France, ha?

26 02 2011

I like being right. I particularly like being right about rugby teams that are better than our one. France, when put under pressure up front, fall to pieces. I know this. You probably know this, Martin Johnson (spit) has managed to get it into his lug nut of a head, the All Blacks always knew it.

Why doesn’t Declan Kidney know? Has no one told him?

Now, I’m as much an antifan of the english rugby team as the next man. BUT! I was rooting for them today, notwithstanding my loyalty to France as my team of choice when not playing Ireland, for purely practical reasons. France are now not a shoe in for the grand slam, and I recon we can Rumble the English in Dublin, leaving a chance we might pip it on points should we put a gazillion points up on Wales and Scotland.

Stranger things have happened.

Not many, mind you. But still…





The Red Machine Marches On

13 04 2009

I got a phone call at nine in the morning. It was the hairdresser. Luckily I had been up since six anyway so the need to bate the head off him didn’t arise.

Well Doc. I have news.

Oh yeah? Whats that now?

Its my buddy’s birthday do today and he’s kinda after guilting me into watching the match with him in the pub, so I figured you might be the very man to take my ticket off me.

You came to the right person, says I.

So in I went to break the news to Mrs Orgasm. Sorry love, but you’ll have to do without my mug moping around the place today, following you around shopping centers and getting annoyed in lingerie departments. Unfortunately, you’ll have to spend this Easter Sunday completely without me trying to hurry you on and take the laser card off you.

Bollox. Says she.

So now we have one of those Guy Ritchie style cut scenes, like in Snatch, after cousin Vinnie says “Weah goin da Engalund” only you have brief cuts of me pulling on my jersey, turning the car key, locking the car up in town, a high speed clip of a pint being filled, me knocking it back, swirling crowds on Thomondgate and the scene ending with a BOOM and my arse landing in my newly acquired seat in the West Stand in Thomond Park.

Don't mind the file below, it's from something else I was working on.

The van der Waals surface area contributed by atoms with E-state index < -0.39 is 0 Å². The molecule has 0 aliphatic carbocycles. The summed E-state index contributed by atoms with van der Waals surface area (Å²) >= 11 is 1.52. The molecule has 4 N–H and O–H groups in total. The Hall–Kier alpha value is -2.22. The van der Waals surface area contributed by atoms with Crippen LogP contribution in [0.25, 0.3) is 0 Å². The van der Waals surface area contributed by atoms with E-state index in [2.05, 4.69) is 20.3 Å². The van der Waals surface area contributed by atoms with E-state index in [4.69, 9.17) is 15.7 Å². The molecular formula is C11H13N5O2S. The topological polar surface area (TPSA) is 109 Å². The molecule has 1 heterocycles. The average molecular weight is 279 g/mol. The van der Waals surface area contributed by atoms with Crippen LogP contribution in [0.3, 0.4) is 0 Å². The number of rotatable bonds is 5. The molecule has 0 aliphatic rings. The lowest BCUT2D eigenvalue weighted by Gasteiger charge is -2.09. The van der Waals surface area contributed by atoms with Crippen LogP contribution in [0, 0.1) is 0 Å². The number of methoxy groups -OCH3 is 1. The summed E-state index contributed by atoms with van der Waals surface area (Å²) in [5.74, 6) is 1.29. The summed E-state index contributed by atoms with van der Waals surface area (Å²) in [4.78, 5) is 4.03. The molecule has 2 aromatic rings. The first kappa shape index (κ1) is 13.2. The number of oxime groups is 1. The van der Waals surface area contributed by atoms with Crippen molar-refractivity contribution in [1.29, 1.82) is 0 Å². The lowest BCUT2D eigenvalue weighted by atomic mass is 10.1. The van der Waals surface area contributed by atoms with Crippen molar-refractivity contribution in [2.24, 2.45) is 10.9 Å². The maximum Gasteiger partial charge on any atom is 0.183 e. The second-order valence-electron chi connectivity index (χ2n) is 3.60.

Its not the worst seat in the house. The fact that its all the way down on the try line on the Ballynanty end is negated by the fact that its pretty high up which offers a good view of anything happening everywhere in the park.

Its 12.45. The teams are warming up, Munster right on front of me. They finish their warm up and the crowd roars as they head for the dressing room. However, O’Gara Breaks away from the team and canters towards the Ospreys, who are in a huddle under the posts on front of the south terrace. Ten meters inside the half way line. He stops. He waits.

The Ospreys break their huddle.

As they turn to jog to the tunnel their heads come up and at once they see O’Gara standing there, and as they see him he launches a drop goal over their heads, dissecting the posts perfectly.

He turns.

He nonchalantly jogs back to the tunnel.

He has thrown down the gauntlet.

What follows is eighty minutes of clinical vivisection of a visiting team. I cant remember seeing anything like it in recent times. Munster and Ireland used to have a habit of being flaky as favourites and coughing up dopey errors allowing teams to go 6 or 9 ahead in the opening minutes, forcing us to chase the game. On the bottom. Plucky underdogs. Where we liked to fight from.

Those days are gone now. Put to bed in Cardiff against Wales and tucked in this Easter Sunday in Thomond Park against a group of men who see themselves as the Giants of Welsh Rugby. I most definitely don’t want to get ahead of myself, but the Munster team I saw yesterday will take some beating by anyone. So bring on The Ladies I say. Croke Park here we come.





Good Vibes go Here

1 04 2009